Millennium Challenge, SBA Agree to Apply U.S. Tech to Global Issues

Shot of Sterile Pharmaceutical Manufacturing Laboratory where Scientists in Protective Coverall's Do Research, Quality Control and Work on the Discovery of new Medicine.

Shot of Sterile Pharmaceutical Manufacturing Laboratory where Scientists in Protective Coverall's Do Research, Quality Control and Work on the Discovery of new Medicine. gorodenkoff/istockphoto

Small businesses will be able to pilot and scale their technologies to various countries' needs in energy, agriculture and other sectors.

Modern technologies that can help close nation-specific gaps in sectors like energy, sanitation and health are set to be pinpointed, piloted and scaled through a new partnership between the Small Business Administration and Millennium Challenge Corporation.

The two aim to collectively advance emerging technologies via their resources and realms—and connect U.S. small business innovators with international markets—under a new memorandum of understanding signed Friday.

“It takes a network of capabilities and organizations to create lasting impact, especially when your goal is reducing poverty through economic growth,” Senior Director of MCC’s Finance, Investment and Trade Team Alexander Dixon told Nextgov in an email Monday. “By harnessing the power of technology innovation across the U.S. government, this partnership really represents a smart, whole-of-government collaboration that maximizes the impact of taxpayer investments while creating a more secure and prosperous global society.”

Established by Congress in 2004, MCC is an independent agency that distributes grants to and forms partnerships with developing countries that align with U.S. ideals. The agency broadly confronts some of the most pressing challenges those nations face, such as supplying electricity, clean drinking water, health care or transportation infrastructure. 

The SBA’s Office of Investment and Innovation coordinates the government’s Small Business Innovation Research and Small Business Technology Transfer—or SBIR/STTR—programs across agencies, which total more than $4 billion a year to small businesses in research and development awards. SBA, under that role, contributed to the creation of MCC’s new Innovation and Technology Program, or ITP. The program aims to provide private sector technology solutions for developmental impact and commercialization, directly to the corporation’s programs and partner countries.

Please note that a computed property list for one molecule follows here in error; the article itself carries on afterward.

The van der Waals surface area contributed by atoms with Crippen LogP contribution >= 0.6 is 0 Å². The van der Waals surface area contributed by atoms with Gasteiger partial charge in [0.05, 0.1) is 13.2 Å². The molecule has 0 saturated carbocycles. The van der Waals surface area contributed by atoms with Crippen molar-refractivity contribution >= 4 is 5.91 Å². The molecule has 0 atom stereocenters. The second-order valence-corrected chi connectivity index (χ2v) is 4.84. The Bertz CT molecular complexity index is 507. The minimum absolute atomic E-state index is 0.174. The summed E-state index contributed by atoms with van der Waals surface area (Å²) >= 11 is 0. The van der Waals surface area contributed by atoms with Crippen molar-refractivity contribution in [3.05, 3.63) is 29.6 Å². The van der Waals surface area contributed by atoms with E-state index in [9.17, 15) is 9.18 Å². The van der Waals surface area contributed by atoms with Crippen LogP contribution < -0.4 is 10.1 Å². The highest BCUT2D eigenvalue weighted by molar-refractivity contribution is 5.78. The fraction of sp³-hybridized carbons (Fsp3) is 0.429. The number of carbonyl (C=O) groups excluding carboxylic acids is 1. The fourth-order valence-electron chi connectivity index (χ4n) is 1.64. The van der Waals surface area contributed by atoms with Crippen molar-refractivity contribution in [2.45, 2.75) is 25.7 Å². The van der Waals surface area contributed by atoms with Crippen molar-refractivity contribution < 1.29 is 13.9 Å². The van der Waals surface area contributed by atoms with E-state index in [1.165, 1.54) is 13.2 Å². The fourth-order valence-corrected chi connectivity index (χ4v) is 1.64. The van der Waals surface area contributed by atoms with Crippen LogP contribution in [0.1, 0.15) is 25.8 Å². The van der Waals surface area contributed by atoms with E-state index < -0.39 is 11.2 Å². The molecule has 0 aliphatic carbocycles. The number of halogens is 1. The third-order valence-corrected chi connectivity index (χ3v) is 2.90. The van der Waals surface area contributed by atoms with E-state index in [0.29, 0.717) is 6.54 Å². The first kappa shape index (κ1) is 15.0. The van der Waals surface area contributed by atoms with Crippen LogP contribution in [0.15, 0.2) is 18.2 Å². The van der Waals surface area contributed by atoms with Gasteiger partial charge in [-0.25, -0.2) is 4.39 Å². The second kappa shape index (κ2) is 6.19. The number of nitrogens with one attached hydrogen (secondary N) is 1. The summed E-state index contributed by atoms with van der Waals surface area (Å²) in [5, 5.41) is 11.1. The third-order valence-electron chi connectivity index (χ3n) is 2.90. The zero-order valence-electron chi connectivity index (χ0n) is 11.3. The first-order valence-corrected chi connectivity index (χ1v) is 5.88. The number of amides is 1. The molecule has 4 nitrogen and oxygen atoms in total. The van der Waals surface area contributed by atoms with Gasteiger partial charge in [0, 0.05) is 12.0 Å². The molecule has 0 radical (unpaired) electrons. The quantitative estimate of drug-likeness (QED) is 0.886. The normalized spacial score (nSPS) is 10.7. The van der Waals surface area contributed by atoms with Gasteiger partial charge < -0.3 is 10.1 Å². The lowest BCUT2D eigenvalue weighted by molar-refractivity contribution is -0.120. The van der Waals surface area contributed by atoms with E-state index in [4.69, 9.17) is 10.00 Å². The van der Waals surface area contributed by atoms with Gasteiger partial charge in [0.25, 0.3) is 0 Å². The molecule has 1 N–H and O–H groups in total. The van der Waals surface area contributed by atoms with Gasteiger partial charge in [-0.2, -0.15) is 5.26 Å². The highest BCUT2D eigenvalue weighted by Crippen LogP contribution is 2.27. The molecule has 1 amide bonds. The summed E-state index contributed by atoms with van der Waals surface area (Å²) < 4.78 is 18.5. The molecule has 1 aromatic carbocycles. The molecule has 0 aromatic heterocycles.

“MCC continuously pursues partnerships that improve our ability to reduce poverty and foster economic growth in developing countries. Given the history of technology cultivation in the SBIR and STTR programs, SBA was a natural partner for [ITP],” Dixon said. “Together, MCC and SBA are uniquely positioned to bring market-ready, localized solutions to our grant programs while creating a path for private sector investments—critical elements in long-term economic development.”   

The two entities previously hosted a virtual roundtable honing in on technologies in the water, agriculture and irrigation sectors in November. They convened a second event around the signing of this new agreement to bring together stakeholders from the climate resiliency and energy sectors to discuss opportunities that might fit with needs in MCC’s partner countries. The corporation through ITP, according to Dixon, intends to focus on core problems holding back certain economies by issuing funding required to access, adapt and transfer proven technology solutions from the U.S. government’s SBIR/STTR programs to partner countries.

“This not only solves a problem but also unleashes a country's true innovation potential. Through this MCC is a conduit—linking U.S. technology and business partners with developing economies around the world,” he said. “The U.S. has long been a world leader in innovation and this MOU is about promoting and leveraging this so that MCC partner countries can benefit.”

The partnership is fresh, but those involved expect to see results fairly quickly, Dixon noted. Pointing to plans in the pipeline, he explained that by integrating ITP into the planning process for the upcoming MCC-Tunisia compact, officials will be able to facilitate proven, off-the-shelf solutions to address water constraints and enhance the country’s agriculture sector. Compacts are essentially five-year grant agreements, proposed and carried out by partner countries. 

“But this is just a start,” Dixon said. “The goal is to incorporate ITP across our portfolio, providing access to the incredible breath of U.S. technology in critical sectors like energy, health, and climate.”

This pursuit also appears to align with broader federal priorities. A fact sheet from President Joe Biden’s recent climate summit confirms that MCC committed more than 50% of its program funding to climate-related investments over the next five years.